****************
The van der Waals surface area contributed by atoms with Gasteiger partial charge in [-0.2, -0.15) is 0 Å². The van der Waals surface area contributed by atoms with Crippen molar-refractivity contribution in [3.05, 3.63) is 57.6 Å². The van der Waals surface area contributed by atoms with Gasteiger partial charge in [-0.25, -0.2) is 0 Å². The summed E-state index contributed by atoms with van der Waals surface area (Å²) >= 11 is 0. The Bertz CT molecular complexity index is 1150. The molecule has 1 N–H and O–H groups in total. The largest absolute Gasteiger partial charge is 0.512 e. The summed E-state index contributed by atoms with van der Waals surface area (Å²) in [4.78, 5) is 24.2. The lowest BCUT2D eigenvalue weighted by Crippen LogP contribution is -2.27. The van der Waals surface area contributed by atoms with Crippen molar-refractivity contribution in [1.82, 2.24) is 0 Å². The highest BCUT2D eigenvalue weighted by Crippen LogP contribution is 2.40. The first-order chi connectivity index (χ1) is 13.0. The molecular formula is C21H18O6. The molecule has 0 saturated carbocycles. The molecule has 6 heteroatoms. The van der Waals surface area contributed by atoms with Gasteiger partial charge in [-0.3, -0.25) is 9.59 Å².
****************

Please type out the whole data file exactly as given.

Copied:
The van der Waals surface area contributed by atoms with Gasteiger partial charge in [-0.2, -0.15) is 0 Å². The van der Waals surface area contributed by atoms with Crippen molar-refractivity contribution in [3.05, 3.63) is 57.6 Å². The van der Waals surface area contributed by atoms with Gasteiger partial charge in [-0.25, -0.2) is 0 Å². The summed E-state index contributed by atoms with van der Waals surface area (Å²) >= 11 is 0. The Bertz CT molecular complexity index is 1150. The molecule has 1 N–H and O–H groups in total. The largest absolute Gasteiger partial charge is 0.512 e. The summed E-state index contributed by atoms with van der Waals surface area (Å²) in [4.78, 5) is 24.2. The lowest BCUT2D eigenvalue weighted by Crippen LogP contribution is -2.27. The van der Waals surface area contributed by atoms with Crippen molar-refractivity contribution in [1.82, 2.24) is 0 Å². The highest BCUT2D eigenvalue weighted by Crippen LogP contribution is 2.40. The first-order chi connectivity index (χ1) is 13.0. The molecular formula is C21H18O6. The molecule has 0 saturated carbocycles. The molecule has 6 heteroatoms. The van der Waals surface area contributed by atoms with Gasteiger partial charge in [-0.3, -0.25) is 9.59 Å².